It is different in more traditional families, especially those in Africa and Asia. I think that my neck of the woods, Latin America, has for many years been under the influence of western lifestyles and this has had a knock-on effect on family dynamics. Still, there are remnants of this palliative care in some countries, but on the whole, we tend to send our elderly away to care homes to be fed and dressed by strangers. Professionals, yes, but still strangers.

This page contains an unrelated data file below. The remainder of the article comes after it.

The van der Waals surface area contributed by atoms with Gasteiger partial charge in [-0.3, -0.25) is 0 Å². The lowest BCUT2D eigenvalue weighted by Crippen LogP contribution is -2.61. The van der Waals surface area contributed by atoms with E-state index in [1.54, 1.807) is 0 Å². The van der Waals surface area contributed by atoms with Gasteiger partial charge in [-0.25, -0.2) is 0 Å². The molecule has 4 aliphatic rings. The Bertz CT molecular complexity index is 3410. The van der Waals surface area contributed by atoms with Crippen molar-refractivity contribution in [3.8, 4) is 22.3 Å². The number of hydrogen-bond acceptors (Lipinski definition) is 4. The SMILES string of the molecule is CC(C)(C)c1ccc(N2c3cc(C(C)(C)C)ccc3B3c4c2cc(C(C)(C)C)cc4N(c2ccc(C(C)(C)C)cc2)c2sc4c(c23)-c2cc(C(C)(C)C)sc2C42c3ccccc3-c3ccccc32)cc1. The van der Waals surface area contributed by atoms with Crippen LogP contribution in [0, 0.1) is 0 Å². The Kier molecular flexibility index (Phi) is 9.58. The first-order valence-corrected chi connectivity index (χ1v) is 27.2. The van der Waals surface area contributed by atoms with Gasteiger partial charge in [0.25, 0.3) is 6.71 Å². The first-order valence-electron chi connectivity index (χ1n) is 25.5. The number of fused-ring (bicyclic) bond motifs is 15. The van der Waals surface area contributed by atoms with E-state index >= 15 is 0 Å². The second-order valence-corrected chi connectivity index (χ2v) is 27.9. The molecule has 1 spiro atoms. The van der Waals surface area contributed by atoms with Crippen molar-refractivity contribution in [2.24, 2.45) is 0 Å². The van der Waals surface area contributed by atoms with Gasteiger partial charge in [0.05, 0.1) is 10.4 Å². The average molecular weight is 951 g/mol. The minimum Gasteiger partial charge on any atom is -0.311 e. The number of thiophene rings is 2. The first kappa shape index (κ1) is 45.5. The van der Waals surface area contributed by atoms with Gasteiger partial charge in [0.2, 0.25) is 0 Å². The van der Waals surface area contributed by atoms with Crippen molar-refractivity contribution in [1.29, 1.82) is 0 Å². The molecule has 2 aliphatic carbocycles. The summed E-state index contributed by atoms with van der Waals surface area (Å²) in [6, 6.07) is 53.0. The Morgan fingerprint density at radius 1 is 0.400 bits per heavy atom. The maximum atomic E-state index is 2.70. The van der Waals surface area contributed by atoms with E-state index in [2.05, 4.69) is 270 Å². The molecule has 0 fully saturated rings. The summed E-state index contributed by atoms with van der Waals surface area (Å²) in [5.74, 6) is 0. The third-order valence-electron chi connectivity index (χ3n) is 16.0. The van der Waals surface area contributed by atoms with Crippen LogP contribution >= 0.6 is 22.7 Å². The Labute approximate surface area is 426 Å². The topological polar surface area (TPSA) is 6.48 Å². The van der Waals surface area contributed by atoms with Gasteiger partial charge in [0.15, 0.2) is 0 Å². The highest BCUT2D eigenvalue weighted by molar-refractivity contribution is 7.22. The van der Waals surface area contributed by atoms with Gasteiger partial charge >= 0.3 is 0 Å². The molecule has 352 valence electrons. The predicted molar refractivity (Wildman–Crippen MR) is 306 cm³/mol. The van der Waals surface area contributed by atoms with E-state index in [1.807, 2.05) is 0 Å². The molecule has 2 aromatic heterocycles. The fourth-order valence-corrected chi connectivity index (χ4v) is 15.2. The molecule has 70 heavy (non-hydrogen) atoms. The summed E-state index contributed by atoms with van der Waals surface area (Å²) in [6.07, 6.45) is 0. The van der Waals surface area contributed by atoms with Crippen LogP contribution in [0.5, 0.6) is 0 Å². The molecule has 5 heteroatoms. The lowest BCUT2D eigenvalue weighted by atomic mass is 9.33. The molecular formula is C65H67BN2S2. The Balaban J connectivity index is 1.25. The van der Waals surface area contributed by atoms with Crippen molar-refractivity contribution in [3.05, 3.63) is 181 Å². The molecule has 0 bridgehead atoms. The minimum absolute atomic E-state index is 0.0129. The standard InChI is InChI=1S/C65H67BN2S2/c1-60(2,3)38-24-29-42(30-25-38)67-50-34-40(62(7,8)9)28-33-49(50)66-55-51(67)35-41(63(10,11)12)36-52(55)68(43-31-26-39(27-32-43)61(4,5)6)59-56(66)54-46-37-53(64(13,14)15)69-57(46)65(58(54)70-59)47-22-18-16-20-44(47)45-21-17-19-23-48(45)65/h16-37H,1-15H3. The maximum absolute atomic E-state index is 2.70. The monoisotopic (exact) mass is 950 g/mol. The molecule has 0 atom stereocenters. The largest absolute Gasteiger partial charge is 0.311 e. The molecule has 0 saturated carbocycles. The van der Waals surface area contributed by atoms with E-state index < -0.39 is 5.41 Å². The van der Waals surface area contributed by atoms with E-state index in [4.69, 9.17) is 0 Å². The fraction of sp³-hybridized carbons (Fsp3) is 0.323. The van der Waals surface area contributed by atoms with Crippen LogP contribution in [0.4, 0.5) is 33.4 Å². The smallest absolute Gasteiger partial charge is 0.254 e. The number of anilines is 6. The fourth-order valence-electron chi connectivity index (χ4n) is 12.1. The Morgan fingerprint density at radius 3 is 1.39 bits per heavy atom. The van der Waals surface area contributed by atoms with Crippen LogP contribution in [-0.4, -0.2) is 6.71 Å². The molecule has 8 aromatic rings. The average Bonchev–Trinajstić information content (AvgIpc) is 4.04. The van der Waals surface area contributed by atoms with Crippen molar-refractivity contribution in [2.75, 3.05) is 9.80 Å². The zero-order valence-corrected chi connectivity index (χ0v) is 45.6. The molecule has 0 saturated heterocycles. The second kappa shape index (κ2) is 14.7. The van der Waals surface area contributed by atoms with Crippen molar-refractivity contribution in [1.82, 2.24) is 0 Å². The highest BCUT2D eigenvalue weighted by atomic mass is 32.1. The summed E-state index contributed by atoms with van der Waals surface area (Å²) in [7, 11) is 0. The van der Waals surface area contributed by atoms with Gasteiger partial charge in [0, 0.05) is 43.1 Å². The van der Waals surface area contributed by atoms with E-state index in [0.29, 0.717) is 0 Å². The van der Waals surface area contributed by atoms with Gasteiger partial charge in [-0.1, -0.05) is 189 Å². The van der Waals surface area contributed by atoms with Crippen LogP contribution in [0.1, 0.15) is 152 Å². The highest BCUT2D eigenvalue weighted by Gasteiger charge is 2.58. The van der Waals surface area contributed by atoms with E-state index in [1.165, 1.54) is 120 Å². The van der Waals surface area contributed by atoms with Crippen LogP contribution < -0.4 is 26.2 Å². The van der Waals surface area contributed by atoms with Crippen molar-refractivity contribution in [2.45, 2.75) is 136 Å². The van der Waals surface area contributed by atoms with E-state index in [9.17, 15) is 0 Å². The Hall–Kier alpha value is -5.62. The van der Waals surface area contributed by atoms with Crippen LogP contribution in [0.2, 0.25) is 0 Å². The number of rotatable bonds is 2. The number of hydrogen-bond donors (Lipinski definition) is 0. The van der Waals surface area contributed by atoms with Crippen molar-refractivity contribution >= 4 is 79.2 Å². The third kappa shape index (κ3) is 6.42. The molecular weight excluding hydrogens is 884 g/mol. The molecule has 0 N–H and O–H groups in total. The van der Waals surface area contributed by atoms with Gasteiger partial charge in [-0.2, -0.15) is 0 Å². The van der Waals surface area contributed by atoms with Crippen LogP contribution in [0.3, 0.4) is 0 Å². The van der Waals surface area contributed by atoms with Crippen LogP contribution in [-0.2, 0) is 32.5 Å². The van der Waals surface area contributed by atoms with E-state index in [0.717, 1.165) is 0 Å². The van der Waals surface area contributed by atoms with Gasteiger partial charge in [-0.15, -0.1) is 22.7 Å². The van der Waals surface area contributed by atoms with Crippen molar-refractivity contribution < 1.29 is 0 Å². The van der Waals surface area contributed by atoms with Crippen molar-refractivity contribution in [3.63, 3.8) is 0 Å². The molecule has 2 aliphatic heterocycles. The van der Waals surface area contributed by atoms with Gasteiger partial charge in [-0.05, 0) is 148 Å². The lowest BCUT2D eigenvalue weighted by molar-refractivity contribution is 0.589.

Part of this, I think, lies in the fact that it is less difficult to develop an emotional and affectionate bond for a new-born. With babies, our natural parental instinct kicks in immediately, even from the time they are still in mummy’s belly. There is also the element of a fully conscious individual, us, caring for one who is not fully aware of all the attention she is getting, nor who is giving this attention and what it means. Fast-forward many decades hence and the situation you come across is the following: two fully conscious individuals, one of whom is the aforementioned parent, but now rendered almost powerless by that phenomenon called Time. I am mainly referring to those cases where an older person cannot look after themselves. There are many cases of perfectly independent elderly citizens who lead a healthy, active life well beyond their retirement age. I say to them: “I hope to join your club when I reach your age”. But the truth is that cases of vulnerable older people left to their own devices outnumber those who are self-sufficient. As I mentioned before, the dilemma is the erstwhile child getting to grips with the fact that it is their mum or dad who relies on them now. This situation is further complicated if the relationship between progenitor and offspring has been damaged at some point, or whether one of the parents was an authoritarian figure in the past and this caused frictions in the family unit. The dynamics between grown-up child and aging parent will change drastically with unforeseen consequences for both camps. Furthermore, witnessing the slow and unavoidable physical and mental deterioration of people who until recently were of sound mind and body, might trigger off thoughts of mortality in these grown-up, but still young, children. I would not be surprised if a form of (self) denial were to make its presence known in their attitudes to their parents and other elderly people.